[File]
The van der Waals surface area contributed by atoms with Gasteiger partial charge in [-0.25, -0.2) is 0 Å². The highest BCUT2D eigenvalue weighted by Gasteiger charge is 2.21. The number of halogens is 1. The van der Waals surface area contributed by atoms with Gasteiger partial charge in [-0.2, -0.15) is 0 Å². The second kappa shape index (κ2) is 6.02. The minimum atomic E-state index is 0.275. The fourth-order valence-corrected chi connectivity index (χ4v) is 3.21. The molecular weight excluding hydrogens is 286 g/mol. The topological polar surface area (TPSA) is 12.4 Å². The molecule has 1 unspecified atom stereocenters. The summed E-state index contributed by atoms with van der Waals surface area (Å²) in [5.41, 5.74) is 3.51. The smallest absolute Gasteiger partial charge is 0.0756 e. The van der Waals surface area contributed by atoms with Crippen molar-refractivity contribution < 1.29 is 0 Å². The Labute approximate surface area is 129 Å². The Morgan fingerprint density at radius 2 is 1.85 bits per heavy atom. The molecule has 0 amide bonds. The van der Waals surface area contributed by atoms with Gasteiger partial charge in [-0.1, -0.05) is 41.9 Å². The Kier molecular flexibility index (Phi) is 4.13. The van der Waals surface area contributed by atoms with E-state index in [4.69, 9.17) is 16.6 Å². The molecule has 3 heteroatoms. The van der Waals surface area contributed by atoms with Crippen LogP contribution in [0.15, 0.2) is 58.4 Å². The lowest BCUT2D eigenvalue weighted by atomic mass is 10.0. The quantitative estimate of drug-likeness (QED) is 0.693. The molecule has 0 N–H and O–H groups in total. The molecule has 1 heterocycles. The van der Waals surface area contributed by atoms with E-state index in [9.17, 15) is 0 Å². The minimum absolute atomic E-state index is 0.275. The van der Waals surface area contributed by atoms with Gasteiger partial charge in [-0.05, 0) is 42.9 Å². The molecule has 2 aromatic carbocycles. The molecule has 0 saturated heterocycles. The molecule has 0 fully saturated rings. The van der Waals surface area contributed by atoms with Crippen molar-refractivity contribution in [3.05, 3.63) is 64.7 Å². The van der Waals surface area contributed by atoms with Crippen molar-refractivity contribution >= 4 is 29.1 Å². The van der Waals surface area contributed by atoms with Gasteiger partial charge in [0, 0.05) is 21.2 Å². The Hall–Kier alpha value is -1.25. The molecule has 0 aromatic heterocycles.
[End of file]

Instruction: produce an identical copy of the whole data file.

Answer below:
The van der Waals surface area contributed by atoms with Gasteiger partial charge in [-0.25, -0.2) is 0 Å². The highest BCUT2D eigenvalue weighted by Gasteiger charge is 2.21. The number of halogens is 1. The van der Waals surface area contributed by atoms with Gasteiger partial charge in [-0.2, -0.15) is 0 Å². The second kappa shape index (κ2) is 6.02. The minimum atomic E-state index is 0.275. The fourth-order valence-corrected chi connectivity index (χ4v) is 3.21. The molecular weight excluding hydrogens is 286 g/mol. The topological polar surface area (TPSA) is 12.4 Å². The molecule has 1 unspecified atom stereocenters. The summed E-state index contributed by atoms with van der Waals surface area (Å²) in [5.41, 5.74) is 3.51. The smallest absolute Gasteiger partial charge is 0.0756 e. The van der Waals surface area contributed by atoms with Crippen molar-refractivity contribution < 1.29 is 0 Å². The Labute approximate surface area is 129 Å². The Morgan fingerprint density at radius 2 is 1.85 bits per heavy atom. The molecule has 0 amide bonds. The van der Waals surface area contributed by atoms with Gasteiger partial charge in [-0.1, -0.05) is 41.9 Å². The Kier molecular flexibility index (Phi) is 4.13. The van der Waals surface area contributed by atoms with E-state index in [4.69, 9.17) is 16.6 Å². The molecule has 3 heteroatoms. The van der Waals surface area contributed by atoms with Crippen LogP contribution in [0.15, 0.2) is 58.4 Å². The lowest BCUT2D eigenvalue weighted by atomic mass is 10.0. The quantitative estimate of drug-likeness (QED) is 0.693. The molecule has 0 N–H and O–H groups in total. The molecule has 1 heterocycles. The van der Waals surface area contributed by atoms with E-state index in [9.17, 15) is 0 Å². The minimum absolute atomic E-state index is 0.275. The van der Waals surface area contributed by atoms with Gasteiger partial charge in [-0.05, 0) is 42.9 Å². The molecule has 2 aromatic carbocycles. The molecule has 0 saturated heterocycles. The molecule has 0 fully saturated rings. The van der Waals surface area contributed by atoms with Crippen molar-refractivity contribution in [3.05, 3.63) is 64.7 Å². The van der Waals surface area contributed by atoms with Crippen molar-refractivity contribution >= 4 is 29.1 Å². The van der Waals surface area contributed by atoms with Gasteiger partial charge in [0, 0.05) is 21.2 Å². The Hall–Kier alpha value is -1.25. The molecule has 0 aromatic heterocycles.